Today I found a really excellent article giving a thorough and thought-provoking overview of the state of the publishing industry today, from the credit crunch, deep discounting and returns to digital publishing and e-books, with lots of other stuff in between.  I highly recommend it, it’s very informative and well written.

Colin Robinson writing at the London Review of Books


With the recent release of the Sony e-Reader boosting the debate stimulated by the Amazon Kindle, it seems that digital reading devices are not going to go away.  Admittedly, I have not actually had the opportunity to see or try out any e-Readers, but I’ve been reading reviews, such as those here and here, with interest.

The main innovation seems to be the screen, which is e-paper rather than LCD, and therefore does not emit light.  This, in theory, makes it more comfortable than a computer screen to look at for a long time, though some reviews I have seen still complained about light glare in certain situations.  You can upload a far greater number of books onto it than you would ever be able to carry around; for the traveller, the student, the editor and the book reviewer, this is a major advantage.  You are also able to download ordinary pdf files to it, fact which those in the publishing world have said will revolutionise their reading of submissions and proofs and save them enormous amounts of paper.  For schools, and young children who are already so used to hand-held computer games and the internet, I suspect there will be many possible uses of e-Readers.  A school may not have room for an extensive library, but can store over 100 e-Readers with thousands of books on them on only a few shelves.

There are, of course, still technical hitches and things that could be improved.  The page-turning function is apparently a bit slow and you are not able to flick quickly backwards and forwards to find a particular reference as you would with a book – you have to know the page number.  You are not able to make notes on texts, though you can highlight paragraphs, a downside for those editors and students.  The software for downloading books and then uploading them onto the device is not Mac compatible and again is rather clunky.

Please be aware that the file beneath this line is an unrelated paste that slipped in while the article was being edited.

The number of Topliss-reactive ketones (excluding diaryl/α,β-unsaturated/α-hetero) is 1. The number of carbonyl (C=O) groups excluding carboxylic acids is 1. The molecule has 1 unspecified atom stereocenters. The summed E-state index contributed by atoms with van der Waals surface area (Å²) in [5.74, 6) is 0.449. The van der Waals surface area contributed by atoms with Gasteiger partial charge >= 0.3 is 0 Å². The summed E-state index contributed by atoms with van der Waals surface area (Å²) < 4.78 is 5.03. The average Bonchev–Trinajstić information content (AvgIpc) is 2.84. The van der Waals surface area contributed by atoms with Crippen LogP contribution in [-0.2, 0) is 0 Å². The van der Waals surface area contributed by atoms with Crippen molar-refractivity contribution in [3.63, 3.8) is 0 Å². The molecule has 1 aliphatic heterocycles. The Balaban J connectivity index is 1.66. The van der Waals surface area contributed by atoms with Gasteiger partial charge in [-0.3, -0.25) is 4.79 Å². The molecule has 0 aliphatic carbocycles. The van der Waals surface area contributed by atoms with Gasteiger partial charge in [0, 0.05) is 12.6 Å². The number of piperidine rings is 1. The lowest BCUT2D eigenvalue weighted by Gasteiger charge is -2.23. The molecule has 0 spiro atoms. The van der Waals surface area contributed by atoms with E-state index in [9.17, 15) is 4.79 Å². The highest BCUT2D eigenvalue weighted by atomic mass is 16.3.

I firmly believe that books will never disappear.  A physical book from 1000 years or more ago is still decipherable; as technology progresses so rapidly, how long will it be before your expensive digital library becomes inaccessible because no-one makes the necessary software or hardware anymore?  Of course, there are also situations in which the e-Reader is not ideal – any situation involving water for example.  No more reading in the bath.  Their value, as well, (not to mention the value of hundreds of books stored on them) could make them more risky.  No one is likely to be mugged for their second-hand Penguin Classics copy of Pride and Prejudice, but you might be more reluctant to read an e-Reader worth nearly £200 on the bus.

I think the future of e-Readers and of publishing depends on developing and enhancing the functions of the e-Reader in those areas in which it may have an advantage over the printed book, but also on developing, enhancing and highlighting those areas in which the physical, printed book is always going to win out.  With flexible and creative thinking, publishing can forge exciting new paths with new technologies without losing sight of exactly what is so brilliant about the old technologies that have done their job so well for thousands of years.